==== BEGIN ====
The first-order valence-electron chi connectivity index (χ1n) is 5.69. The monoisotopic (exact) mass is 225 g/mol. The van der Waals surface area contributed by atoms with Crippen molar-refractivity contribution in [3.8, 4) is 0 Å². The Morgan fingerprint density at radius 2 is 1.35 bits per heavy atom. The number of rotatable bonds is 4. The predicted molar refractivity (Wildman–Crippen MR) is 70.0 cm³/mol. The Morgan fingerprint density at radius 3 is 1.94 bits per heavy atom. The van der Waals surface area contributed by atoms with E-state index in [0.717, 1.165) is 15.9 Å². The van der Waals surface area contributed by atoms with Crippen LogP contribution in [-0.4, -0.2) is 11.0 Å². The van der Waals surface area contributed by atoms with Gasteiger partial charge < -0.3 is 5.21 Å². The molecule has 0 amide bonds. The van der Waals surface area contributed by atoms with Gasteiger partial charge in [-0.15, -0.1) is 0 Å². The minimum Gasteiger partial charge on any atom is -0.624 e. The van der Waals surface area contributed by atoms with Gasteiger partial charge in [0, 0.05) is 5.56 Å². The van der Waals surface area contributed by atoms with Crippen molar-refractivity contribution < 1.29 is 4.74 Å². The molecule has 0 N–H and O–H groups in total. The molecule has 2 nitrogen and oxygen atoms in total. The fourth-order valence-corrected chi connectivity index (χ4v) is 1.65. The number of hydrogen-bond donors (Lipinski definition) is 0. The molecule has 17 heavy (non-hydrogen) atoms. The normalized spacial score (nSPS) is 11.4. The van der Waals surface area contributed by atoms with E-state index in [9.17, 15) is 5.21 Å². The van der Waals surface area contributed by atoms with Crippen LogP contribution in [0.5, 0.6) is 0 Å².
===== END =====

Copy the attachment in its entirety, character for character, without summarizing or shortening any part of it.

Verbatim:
The first-order valence-electron chi connectivity index (χ1n) is 5.69. The monoisotopic (exact) mass is 225 g/mol. The van der Waals surface area contributed by atoms with Crippen molar-refractivity contribution in [3.8, 4) is 0 Å². The Morgan fingerprint density at radius 2 is 1.35 bits per heavy atom. The number of rotatable bonds is 4. The predicted molar refractivity (Wildman–Crippen MR) is 70.0 cm³/mol. The Morgan fingerprint density at radius 3 is 1.94 bits per heavy atom. The van der Waals surface area contributed by atoms with E-state index in [0.717, 1.165) is 15.9 Å². The van der Waals surface area contributed by atoms with Crippen LogP contribution in [-0.4, -0.2) is 11.0 Å². The van der Waals surface area contributed by atoms with Gasteiger partial charge < -0.3 is 5.21 Å². The molecule has 0 amide bonds. The van der Waals surface area contributed by atoms with Gasteiger partial charge in [-0.15, -0.1) is 0 Å². The minimum Gasteiger partial charge on any atom is -0.624 e. The van der Waals surface area contributed by atoms with Gasteiger partial charge in [0, 0.05) is 5.56 Å². The van der Waals surface area contributed by atoms with Crippen molar-refractivity contribution < 1.29 is 4.74 Å². The molecule has 0 N–H and O–H groups in total. The molecule has 2 nitrogen and oxygen atoms in total. The fourth-order valence-corrected chi connectivity index (χ4v) is 1.65. The number of hydrogen-bond donors (Lipinski definition) is 0. The molecule has 17 heavy (non-hydrogen) atoms. The normalized spacial score (nSPS) is 11.4. The van der Waals surface area contributed by atoms with E-state index in [9.17, 15) is 5.21 Å². The van der Waals surface area contributed by atoms with Crippen LogP contribution in [0.5, 0.6) is 0 Å².